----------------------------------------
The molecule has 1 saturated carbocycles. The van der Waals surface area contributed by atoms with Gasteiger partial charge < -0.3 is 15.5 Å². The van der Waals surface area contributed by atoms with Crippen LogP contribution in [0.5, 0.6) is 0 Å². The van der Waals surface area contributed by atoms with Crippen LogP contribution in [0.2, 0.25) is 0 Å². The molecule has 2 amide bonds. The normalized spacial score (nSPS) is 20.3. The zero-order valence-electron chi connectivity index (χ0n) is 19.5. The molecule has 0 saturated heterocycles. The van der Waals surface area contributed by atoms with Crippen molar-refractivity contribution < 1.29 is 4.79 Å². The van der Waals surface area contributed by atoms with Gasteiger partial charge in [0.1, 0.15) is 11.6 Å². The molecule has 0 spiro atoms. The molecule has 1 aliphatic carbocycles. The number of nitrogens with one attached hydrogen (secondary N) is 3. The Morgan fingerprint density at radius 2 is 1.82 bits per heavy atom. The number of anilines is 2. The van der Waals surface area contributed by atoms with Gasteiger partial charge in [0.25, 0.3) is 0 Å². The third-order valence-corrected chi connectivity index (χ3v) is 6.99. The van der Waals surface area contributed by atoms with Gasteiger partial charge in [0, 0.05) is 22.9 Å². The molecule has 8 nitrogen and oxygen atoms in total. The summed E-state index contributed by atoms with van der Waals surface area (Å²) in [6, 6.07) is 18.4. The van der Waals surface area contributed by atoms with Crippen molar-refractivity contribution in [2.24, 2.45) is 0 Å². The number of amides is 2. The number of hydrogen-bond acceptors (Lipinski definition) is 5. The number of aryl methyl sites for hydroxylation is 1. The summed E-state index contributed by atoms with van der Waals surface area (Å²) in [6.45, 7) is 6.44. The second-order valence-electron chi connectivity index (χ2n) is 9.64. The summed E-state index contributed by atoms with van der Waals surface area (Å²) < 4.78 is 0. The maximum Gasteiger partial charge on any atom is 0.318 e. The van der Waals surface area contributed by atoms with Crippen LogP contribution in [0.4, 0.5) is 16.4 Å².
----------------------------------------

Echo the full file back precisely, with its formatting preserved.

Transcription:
The molecule has 1 saturated carbocycles. The van der Waals surface area contributed by atoms with Gasteiger partial charge < -0.3 is 15.5 Å². The van der Waals surface area contributed by atoms with Crippen LogP contribution in [0.5, 0.6) is 0 Å². The van der Waals surface area contributed by atoms with Crippen LogP contribution in [0.2, 0.25) is 0 Å². The molecule has 2 amide bonds. The normalized spacial score (nSPS) is 20.3. The zero-order valence-electron chi connectivity index (χ0n) is 19.5. The molecule has 0 saturated heterocycles. The van der Waals surface area contributed by atoms with Crippen molar-refractivity contribution < 1.29 is 4.79 Å². The van der Waals surface area contributed by atoms with Gasteiger partial charge in [0.1, 0.15) is 11.6 Å². The molecule has 0 spiro atoms. The molecule has 1 aliphatic carbocycles. The number of nitrogens with one attached hydrogen (secondary N) is 3. The Morgan fingerprint density at radius 2 is 1.82 bits per heavy atom. The number of anilines is 2. The van der Waals surface area contributed by atoms with Gasteiger partial charge in [0.25, 0.3) is 0 Å². The third-order valence-corrected chi connectivity index (χ3v) is 6.99. The van der Waals surface area contributed by atoms with Gasteiger partial charge in [0, 0.05) is 22.9 Å². The molecule has 8 nitrogen and oxygen atoms in total. The summed E-state index contributed by atoms with van der Waals surface area (Å²) in [6, 6.07) is 18.4. The van der Waals surface area contributed by atoms with Crippen molar-refractivity contribution in [2.24, 2.45) is 0 Å². The number of amides is 2. The number of hydrogen-bond acceptors (Lipinski definition) is 5. The number of aryl methyl sites for hydroxylation is 1. The summed E-state index contributed by atoms with van der Waals surface area (Å²) in [6.45, 7) is 6.44. The second-order valence-electron chi connectivity index (χ2n) is 9.64. The summed E-state index contributed by atoms with van der Waals surface area (Å²) < 4.78 is 0. The maximum Gasteiger partial charge on any atom is 0.318 e. The van der Waals surface area contributed by atoms with Crippen LogP contribution in [0.4, 0.5) is 16.4 Å².